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Optokinetic response of mutant zebrafish is reduced.(A) Eye movements of a wild-type zebrafish larva (black, right eye; red, left eye). Timing of the stimulus is indicated in the bottom trace. (B) Optokinetic gain as function of contrast for 13 wild-type (black) and 13 mutant (red) zebrafish. Over the whole contrast range the wild-type performed significantly better than the mutant. (C) In the mutant, reduction in optokinetic gain is stronger for high temporal frequencies (1.0 cycle per second) than for low temporal frequencies (0.25 cycle per second) (p = 0.017). (D) In wild-type the temporal frequency transfer function of cones to bipolar cells is a band-pass filter. The low frequency cutoff is due to negative feedback from horizontal cells. When removing this pathway and inducing an overall gain reduction, the transfer function changes into a low-pass filter. At low frequencies this transformation leads to a smaller loss in gain than for high temporal frequencies.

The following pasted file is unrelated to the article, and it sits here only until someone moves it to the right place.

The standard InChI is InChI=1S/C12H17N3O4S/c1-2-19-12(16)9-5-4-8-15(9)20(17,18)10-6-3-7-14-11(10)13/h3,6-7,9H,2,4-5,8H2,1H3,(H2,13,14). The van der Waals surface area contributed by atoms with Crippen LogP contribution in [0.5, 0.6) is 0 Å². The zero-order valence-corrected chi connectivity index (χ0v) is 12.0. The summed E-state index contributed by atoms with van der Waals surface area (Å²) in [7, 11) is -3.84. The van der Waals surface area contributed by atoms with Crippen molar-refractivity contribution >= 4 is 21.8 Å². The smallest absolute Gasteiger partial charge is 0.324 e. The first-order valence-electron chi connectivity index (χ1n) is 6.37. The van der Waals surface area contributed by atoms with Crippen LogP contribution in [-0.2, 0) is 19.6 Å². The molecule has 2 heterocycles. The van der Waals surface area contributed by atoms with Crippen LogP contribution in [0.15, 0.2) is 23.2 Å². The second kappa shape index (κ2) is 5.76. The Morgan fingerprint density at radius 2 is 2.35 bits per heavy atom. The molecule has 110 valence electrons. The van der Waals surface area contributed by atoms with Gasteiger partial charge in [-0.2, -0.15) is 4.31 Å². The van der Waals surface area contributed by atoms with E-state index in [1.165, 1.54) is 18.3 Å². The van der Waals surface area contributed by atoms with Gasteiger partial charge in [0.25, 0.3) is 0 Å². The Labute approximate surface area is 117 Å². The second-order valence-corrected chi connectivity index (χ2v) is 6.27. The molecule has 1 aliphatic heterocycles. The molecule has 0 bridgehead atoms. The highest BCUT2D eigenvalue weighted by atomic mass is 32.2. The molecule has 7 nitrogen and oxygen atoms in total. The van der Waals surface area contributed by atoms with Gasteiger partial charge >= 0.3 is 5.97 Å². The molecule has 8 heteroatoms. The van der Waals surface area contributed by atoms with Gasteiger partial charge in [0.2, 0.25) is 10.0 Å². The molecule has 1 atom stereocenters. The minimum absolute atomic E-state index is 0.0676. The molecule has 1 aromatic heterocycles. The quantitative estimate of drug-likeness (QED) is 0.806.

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pbio-1001107-g009: Optokinetic response of mutant zebrafish is reduced.(A) Eye movements of a wild-type zebrafish larva (black, right eye; red, left eye). Timing of the stimulus is indicated in the bottom trace. (B) Optokinetic gain as function of contrast for 13 wild-type (black) and 13 mutant (red) zebrafish. Over the whole contrast range the wild-type performed significantly better than the mutant. (C) In the mutant, reduction in optokinetic gain is stronger for high temporal frequencies (1.0 cycle per second) than for low temporal frequencies (0.25 cycle per second) (p = 0.017). (D) In wild-type the temporal frequency transfer function of cones to bipolar cells is a band-pass filter. The low frequency cutoff is due to negative feedback from horizontal cells. When removing this pathway and inducing an overall gain reduction, the transfer function changes into a low-pass filter. At low frequencies this transformation leads to a smaller loss in gain than for high temporal frequencies.